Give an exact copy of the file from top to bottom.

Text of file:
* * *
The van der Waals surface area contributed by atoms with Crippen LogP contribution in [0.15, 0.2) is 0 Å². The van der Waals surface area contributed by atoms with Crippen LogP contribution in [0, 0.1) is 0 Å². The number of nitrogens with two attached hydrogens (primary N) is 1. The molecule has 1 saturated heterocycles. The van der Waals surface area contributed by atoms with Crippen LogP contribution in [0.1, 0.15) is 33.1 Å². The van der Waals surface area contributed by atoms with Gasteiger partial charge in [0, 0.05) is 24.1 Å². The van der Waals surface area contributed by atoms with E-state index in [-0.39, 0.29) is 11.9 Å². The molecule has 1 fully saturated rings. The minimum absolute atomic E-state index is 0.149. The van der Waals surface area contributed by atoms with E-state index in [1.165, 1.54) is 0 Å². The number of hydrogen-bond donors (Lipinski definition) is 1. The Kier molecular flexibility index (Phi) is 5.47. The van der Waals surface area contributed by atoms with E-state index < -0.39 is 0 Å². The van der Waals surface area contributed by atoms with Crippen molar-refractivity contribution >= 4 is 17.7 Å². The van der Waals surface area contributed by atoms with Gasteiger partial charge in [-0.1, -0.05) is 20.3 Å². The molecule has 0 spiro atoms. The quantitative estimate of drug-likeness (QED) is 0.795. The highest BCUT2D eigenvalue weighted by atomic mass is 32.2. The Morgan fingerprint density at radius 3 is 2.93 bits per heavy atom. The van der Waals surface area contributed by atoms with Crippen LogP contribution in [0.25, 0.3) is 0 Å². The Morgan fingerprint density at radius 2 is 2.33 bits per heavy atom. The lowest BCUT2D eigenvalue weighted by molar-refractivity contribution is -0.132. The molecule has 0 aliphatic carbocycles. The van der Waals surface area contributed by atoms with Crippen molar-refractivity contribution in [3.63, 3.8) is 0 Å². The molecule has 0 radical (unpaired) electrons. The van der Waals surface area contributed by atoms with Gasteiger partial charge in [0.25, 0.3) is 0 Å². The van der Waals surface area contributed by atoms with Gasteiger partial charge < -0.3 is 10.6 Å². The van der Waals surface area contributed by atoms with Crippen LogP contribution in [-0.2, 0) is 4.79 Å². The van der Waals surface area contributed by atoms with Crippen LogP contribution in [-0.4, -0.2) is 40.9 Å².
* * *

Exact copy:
The van der Waals surface area contributed by atoms with Crippen LogP contribution in [0.15, 0.2) is 0 Å². The van der Waals surface area contributed by atoms with Crippen LogP contribution in [0, 0.1) is 0 Å². The number of nitrogens with two attached hydrogens (primary N) is 1. The molecule has 1 saturated heterocycles. The van der Waals surface area contributed by atoms with Crippen LogP contribution in [0.1, 0.15) is 33.1 Å². The van der Waals surface area contributed by atoms with Gasteiger partial charge in [0, 0.05) is 24.1 Å². The van der Waals surface area contributed by atoms with E-state index in [-0.39, 0.29) is 11.9 Å². The molecule has 1 fully saturated rings. The minimum absolute atomic E-state index is 0.149. The van der Waals surface area contributed by atoms with E-state index in [1.165, 1.54) is 0 Å². The number of hydrogen-bond donors (Lipinski definition) is 1. The Kier molecular flexibility index (Phi) is 5.47. The van der Waals surface area contributed by atoms with E-state index < -0.39 is 0 Å². The van der Waals surface area contributed by atoms with Crippen molar-refractivity contribution >= 4 is 17.7 Å². The van der Waals surface area contributed by atoms with Gasteiger partial charge in [-0.1, -0.05) is 20.3 Å². The molecule has 0 spiro atoms. The quantitative estimate of drug-likeness (QED) is 0.795. The highest BCUT2D eigenvalue weighted by atomic mass is 32.2. The Morgan fingerprint density at radius 3 is 2.93 bits per heavy atom. The van der Waals surface area contributed by atoms with Crippen LogP contribution in [0.25, 0.3) is 0 Å². The Morgan fingerprint density at radius 2 is 2.33 bits per heavy atom. The lowest BCUT2D eigenvalue weighted by molar-refractivity contribution is -0.132. The molecule has 0 aliphatic carbocycles. The van der Waals surface area contributed by atoms with Crippen molar-refractivity contribution in [3.63, 3.8) is 0 Å². The molecule has 0 radical (unpaired) electrons. The van der Waals surface area contributed by atoms with Gasteiger partial charge in [0.25, 0.3) is 0 Å². The van der Waals surface area contributed by atoms with Gasteiger partial charge < -0.3 is 10.6 Å². The van der Waals surface area contributed by atoms with Crippen LogP contribution in [-0.2, 0) is 4.79 Å². The van der Waals surface area contributed by atoms with Crippen LogP contribution in [-0.4, -0.2) is 40.9 Å².